Fighting fit for a brighter future

I can’t tell you how proud I felt when Carl Frampton rolled back the boxing years to bring the glory of the ring back to Belfast.

I’d like to admit that I’m personally more suited to lacrosse (I’m not, as it happens, but it sounds good) and my gob, thankfully, has never encountered the wrong end of a glove. These fake lashes – let me tell you – are inviolate.

But thon lad’s done something really special. He’s won a world title. He’s kicked some really serious boxing ass (for beating Kiko Martinez was no cakewalk). And he’s brought the whole of Northern Ireland together.

We do punch above our weight in the square ring. Think about Rinty Monaghan. Think about the one they called ‘Wee Red’, although not for too long, lest the flame-haired puncher-turned-snapper, who’s reasonably content to be called Hugh Russell these days, gets nasty.

(Och he won’t, for Hugh is an absolute gentleman.)

It’s a long and proud tradition. Norn Irn’s fists of fury have given us a special profile that others can only envy. How mad would the excitable English media have been if they’d had a Paddy Barnes or a Michael Conlon in the Commonwealth Games.

No, we seriously kicked English ass. And every ass, actually.

And Paddy, by the way, is the dacentest lad you ever could meet.

There is genuinely a wee shiver running down my spine as I write this, for I feel so proud that a working-class lad from Tiger’s Bay has shown that he’s the best in the world. And that means that we’re the best in the world too.

I’m not from Tiger’s Bay and I’m not even from Belfast. But I feel proud that one of our own has done it for us.

Carl Frampton is boxing’s Rory McIlroy. He can do an interview without trying to sound American, he never mentions Pebble (Beach) and he can do a mean air-guitar cover of ‘Smoke on the Water’ in his boxing trunks.

Boxing is a rarity in sporting terms here, for it genuinely does bring people together. My own dalliance with the multi-roped square circle came to an abrupt end when I realised that I didn’t like the taste of blood – especially when it was my own.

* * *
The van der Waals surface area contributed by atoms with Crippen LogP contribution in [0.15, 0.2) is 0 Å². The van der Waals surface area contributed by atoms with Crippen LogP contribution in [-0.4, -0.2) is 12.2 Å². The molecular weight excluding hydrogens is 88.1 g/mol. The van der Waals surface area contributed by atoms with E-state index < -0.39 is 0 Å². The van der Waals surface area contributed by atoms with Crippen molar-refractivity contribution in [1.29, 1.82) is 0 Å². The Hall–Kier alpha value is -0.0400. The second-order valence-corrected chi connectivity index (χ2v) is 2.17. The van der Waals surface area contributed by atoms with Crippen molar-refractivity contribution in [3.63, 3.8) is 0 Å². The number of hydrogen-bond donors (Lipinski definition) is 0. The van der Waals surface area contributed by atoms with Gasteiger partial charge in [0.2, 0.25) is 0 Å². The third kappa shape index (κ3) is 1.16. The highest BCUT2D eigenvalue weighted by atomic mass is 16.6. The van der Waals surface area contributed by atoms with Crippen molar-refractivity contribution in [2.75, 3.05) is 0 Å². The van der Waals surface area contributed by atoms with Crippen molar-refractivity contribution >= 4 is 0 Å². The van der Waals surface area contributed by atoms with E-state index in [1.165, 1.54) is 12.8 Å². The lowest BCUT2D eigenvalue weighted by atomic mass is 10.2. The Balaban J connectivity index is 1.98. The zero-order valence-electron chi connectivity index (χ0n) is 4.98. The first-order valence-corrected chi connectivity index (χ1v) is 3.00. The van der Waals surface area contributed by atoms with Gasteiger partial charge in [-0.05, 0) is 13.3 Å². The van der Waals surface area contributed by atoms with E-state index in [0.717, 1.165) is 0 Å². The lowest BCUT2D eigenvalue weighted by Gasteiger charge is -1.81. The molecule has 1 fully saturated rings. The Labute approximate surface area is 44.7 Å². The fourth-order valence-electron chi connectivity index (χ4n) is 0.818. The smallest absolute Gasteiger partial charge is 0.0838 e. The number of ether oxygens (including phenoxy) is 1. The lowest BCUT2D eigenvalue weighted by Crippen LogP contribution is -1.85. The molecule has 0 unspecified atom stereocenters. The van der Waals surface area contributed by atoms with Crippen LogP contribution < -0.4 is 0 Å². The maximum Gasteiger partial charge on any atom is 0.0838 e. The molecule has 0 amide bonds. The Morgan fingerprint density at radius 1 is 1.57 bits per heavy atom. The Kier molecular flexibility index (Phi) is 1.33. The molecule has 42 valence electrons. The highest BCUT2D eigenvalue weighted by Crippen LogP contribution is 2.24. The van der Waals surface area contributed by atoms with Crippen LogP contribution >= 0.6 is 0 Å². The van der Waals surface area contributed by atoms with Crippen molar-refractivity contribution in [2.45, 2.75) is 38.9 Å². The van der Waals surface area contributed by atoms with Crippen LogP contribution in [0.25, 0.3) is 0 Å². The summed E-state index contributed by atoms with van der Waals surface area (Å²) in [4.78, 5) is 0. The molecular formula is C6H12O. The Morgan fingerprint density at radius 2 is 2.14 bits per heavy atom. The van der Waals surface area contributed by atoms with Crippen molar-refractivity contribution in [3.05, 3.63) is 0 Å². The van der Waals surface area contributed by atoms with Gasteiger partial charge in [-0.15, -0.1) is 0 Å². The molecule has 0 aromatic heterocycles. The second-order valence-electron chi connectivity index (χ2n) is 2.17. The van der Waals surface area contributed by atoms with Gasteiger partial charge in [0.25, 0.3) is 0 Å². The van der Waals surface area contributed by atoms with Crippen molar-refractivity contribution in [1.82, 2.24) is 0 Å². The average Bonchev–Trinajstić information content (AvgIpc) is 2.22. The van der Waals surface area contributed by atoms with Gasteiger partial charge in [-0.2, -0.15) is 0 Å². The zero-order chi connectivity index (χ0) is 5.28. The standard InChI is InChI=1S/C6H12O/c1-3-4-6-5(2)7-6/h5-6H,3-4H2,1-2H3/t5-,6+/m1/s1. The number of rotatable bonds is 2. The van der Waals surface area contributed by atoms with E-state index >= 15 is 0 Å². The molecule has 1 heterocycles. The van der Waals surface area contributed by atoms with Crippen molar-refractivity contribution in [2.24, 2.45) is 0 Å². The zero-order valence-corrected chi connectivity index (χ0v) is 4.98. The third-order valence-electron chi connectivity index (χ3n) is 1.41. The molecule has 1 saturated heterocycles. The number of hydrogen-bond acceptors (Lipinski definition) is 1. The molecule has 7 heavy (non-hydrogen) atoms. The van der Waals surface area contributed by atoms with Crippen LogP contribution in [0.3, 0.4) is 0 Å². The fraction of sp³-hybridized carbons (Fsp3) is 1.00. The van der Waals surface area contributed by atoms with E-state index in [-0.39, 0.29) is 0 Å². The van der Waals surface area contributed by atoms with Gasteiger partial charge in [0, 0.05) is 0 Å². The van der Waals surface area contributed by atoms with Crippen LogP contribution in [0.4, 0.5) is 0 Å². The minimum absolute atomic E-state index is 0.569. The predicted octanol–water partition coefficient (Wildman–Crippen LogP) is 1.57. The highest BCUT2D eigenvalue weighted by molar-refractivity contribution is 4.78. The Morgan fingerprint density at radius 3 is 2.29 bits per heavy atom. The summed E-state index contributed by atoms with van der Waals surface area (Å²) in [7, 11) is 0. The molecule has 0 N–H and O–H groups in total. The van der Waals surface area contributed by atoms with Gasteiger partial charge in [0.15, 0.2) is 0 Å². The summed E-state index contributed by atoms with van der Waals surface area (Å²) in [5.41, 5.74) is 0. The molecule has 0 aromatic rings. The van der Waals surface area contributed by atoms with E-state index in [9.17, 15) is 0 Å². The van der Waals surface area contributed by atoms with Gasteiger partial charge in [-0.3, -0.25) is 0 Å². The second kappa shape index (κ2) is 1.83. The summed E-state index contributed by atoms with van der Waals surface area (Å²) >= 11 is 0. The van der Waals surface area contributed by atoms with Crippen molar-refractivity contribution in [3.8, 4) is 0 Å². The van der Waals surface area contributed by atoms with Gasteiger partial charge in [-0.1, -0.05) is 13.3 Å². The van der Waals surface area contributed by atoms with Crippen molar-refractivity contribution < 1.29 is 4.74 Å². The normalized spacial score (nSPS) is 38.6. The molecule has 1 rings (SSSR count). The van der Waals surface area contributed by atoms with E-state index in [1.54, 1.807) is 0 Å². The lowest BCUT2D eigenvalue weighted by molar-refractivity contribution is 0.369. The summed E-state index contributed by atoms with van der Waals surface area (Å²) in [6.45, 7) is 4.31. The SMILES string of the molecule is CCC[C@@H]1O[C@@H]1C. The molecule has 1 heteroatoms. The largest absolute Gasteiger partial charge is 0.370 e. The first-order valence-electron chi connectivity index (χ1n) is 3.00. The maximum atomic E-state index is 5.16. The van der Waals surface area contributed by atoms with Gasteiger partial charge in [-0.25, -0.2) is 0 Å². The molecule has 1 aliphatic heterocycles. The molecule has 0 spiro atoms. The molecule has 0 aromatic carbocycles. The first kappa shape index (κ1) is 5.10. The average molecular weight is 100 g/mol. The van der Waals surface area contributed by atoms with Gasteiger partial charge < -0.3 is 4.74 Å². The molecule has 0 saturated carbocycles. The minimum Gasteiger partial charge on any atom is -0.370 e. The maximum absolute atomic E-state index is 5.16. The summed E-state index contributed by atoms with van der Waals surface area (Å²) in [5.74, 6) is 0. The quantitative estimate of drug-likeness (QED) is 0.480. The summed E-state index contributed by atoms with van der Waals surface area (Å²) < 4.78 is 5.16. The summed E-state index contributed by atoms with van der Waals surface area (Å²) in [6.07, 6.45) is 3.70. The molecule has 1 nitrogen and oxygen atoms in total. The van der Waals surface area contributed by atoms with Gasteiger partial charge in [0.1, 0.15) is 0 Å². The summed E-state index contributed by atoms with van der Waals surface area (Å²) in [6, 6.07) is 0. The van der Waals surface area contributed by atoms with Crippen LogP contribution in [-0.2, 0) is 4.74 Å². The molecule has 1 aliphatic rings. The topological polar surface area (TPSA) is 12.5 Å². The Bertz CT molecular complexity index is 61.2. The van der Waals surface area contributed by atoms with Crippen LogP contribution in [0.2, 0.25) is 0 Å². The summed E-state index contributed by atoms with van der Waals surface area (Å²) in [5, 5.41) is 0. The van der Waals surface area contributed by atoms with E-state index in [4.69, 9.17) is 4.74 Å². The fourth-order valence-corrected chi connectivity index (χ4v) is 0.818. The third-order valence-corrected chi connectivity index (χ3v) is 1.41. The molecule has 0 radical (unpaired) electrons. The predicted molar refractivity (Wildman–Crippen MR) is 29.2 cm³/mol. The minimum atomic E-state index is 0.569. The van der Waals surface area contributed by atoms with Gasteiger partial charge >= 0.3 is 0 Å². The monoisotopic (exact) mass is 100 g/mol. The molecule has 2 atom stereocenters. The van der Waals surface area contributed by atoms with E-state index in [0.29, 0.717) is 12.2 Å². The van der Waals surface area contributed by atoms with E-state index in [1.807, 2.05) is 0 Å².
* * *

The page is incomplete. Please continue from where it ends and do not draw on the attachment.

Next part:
No other sport can achieve anything similar. Football always has an edge to it, GAA moreso, and hockey, as once described by @squinter, is a game ‘of men at right angles’. Rugby’s just about got there and cricket’s on its way.

No such distinctions in boxing. You’re never a Prod and you’re never a Taig. Did anyone really care what foot Barry McGuigan kicked with? No. It was what he punched with. Dave Boy? Wayne McCullough?

Barry brought everyone together in the 80s, a dangerous time when religion did matter. The lad from Clones united Trillick Taig and Portavogie Prod.

Now it’s the turn of the @theRealCFrampton. It’s a heavy-duty repsonsibility but all he has to do is be himself.

He’s genuine. He’s open. He’s honest. And … he’s just Carl Frampton.

I made up the bit about the ‘Smoke on the Water’ air-guitar thing. It’s quite possible that he can’t do it. But who cares! He’s our world champion and we love him.

Tiger’s Bay abú!


  • Tacapall

    I would agree with most of what you said Ian and well done to Jamie Conlan and Marco McCullough too. It doesn’t matter if your a Taig or a Prod in boxing around these parts but unfortunately it does matter how you define your nationality, even though a good number of those “One of our owns” have the option of dual nationality they were lumped with having to endure the raising of a loyalist banner to represent their Irish nationality, the likes of Barnes and Conlan, and the goings on in Glasgow behind the scenes that the world didn’t see or didn’t hear about where some of those boxers families were banned from entering the stadium because they carried Irish tricolours